Tuesday, December 23, 2014

HD and Beyond: A Conversation with Randall Dark


Recently Broadcast Engineering Extra's Bob Kovacs sat down with HDTV pioneer Randall Dark to discuss the state of television production, as well as what to expect from the upcoming SMPTE production of "Moving Images," which looks at the history of cinema and television.

BE Extra: What is it about motion pictures and television that has made them lasting forms of communication and art?

Dark: The traditional motion picture in a cinema is an immersive experience allowing an intense relationship between the story teller and the audience. Television also has this influence to a somewhat lesser degree, while having the advantage of allowing this communication to be immediate. Both art forms are powerful tools in the hands of creative people, and the evolving technology has allowed us to advance the art forms in many different ways that include sound and image quality, ultimately enhancing the viewing experience.

BE Extra: Tell us a little about the film that's tentatively titled Moving Images. What do you plan for it to contain? What is the intended audience?

Dark: Moving Images is the story of the people behind moving-picture technology. It focuses on the Society of Motion Picture and Television Engineers, which was founded in 1916, and will also look into the future. Filmmakers like Orson Welles, Alfred Hitchcock, Steven Spielberg and George Lucas are household names because of the way they managed to bring our imagination to life on screen. There are epic stories of triumph and tragedy amidst the engineers who painstakingly developed the technology and standards that ended up in the hands of creative filmmakers. This documentary will shine the spotlight on the unsung heroes who are the inventors and perfecters of what is arguably the most important communication tool in the history of the industrial age. There are many fascinating stories out there about how some amazing moments came to be, and we're going to pull back the curtain and show viewers how it all happens.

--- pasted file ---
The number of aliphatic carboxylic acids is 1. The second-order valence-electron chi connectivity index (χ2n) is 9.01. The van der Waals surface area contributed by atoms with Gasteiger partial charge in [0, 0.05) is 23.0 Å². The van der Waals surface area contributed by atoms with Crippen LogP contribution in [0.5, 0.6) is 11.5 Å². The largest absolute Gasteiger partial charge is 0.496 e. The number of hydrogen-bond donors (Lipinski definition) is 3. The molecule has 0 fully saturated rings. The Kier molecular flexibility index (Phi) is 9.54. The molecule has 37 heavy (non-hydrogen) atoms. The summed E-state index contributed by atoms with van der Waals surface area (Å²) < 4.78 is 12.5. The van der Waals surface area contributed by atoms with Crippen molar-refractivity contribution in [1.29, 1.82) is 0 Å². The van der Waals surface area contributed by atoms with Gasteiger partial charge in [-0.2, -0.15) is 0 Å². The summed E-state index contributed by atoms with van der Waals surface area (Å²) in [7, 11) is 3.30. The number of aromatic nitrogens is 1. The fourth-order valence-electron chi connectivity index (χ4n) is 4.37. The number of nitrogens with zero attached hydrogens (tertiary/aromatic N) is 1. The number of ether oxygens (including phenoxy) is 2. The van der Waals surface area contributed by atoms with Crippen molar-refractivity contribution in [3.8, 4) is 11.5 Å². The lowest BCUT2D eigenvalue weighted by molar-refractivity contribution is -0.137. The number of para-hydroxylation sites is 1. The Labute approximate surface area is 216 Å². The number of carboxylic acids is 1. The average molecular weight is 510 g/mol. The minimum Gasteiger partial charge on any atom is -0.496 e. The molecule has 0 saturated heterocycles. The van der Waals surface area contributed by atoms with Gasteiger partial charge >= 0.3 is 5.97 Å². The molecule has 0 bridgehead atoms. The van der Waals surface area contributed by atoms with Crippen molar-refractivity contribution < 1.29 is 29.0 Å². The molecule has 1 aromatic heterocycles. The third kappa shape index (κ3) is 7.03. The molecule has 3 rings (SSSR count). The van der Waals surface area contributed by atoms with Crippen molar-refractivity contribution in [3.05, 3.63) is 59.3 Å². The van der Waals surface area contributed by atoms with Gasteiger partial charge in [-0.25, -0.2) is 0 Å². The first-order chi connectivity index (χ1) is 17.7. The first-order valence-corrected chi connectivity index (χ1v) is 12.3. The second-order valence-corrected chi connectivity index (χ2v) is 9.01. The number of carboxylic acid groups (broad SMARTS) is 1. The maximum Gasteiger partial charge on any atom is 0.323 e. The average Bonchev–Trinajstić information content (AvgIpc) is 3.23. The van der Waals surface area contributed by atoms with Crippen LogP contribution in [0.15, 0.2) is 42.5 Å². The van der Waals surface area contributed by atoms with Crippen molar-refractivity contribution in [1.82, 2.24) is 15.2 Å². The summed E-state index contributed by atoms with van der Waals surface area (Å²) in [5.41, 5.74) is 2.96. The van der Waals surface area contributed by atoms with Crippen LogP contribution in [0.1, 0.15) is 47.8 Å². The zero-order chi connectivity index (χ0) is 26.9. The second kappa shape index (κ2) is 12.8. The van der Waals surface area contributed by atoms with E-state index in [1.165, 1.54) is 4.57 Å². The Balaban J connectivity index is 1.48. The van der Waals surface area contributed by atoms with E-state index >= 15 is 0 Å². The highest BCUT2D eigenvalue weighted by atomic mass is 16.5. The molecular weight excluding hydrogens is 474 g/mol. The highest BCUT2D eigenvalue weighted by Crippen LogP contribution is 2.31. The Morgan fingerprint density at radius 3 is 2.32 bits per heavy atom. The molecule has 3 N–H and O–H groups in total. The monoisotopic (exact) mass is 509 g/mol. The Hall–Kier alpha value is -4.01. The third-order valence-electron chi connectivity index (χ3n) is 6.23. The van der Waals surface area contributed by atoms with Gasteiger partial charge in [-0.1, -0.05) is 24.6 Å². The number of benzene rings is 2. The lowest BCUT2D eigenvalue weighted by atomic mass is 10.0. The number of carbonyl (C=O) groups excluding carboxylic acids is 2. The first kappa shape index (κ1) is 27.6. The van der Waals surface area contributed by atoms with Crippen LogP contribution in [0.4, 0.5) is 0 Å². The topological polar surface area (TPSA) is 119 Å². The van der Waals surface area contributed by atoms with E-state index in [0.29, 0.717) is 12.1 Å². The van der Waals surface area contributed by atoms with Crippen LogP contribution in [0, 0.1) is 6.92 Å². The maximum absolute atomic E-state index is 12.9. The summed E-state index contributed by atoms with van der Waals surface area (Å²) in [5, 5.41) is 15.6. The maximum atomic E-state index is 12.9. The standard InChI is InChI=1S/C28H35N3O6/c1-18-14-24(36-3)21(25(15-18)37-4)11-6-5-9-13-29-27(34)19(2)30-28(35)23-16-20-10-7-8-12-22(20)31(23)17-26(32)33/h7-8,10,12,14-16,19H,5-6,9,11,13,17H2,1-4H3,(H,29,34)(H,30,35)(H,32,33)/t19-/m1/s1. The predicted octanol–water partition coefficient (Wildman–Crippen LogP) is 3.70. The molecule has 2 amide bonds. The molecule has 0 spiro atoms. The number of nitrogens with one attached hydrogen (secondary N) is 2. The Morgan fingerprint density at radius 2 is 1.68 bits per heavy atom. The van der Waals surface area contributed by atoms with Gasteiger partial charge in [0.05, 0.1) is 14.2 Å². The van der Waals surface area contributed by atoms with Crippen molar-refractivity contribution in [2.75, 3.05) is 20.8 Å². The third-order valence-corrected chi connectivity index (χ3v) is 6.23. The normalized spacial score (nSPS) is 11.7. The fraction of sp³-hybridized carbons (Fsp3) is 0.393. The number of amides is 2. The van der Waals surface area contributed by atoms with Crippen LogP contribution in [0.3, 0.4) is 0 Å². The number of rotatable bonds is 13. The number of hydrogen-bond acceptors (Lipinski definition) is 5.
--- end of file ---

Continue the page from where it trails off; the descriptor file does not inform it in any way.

Other highlights include:

   - If HDTV has lived up to its potential
   - The "democratization" of video production
   - Dark's thoughts on Ultra HD/4K
   - Breaking into the business today in the midst of disruption

Read the entire interview on TV Technology.

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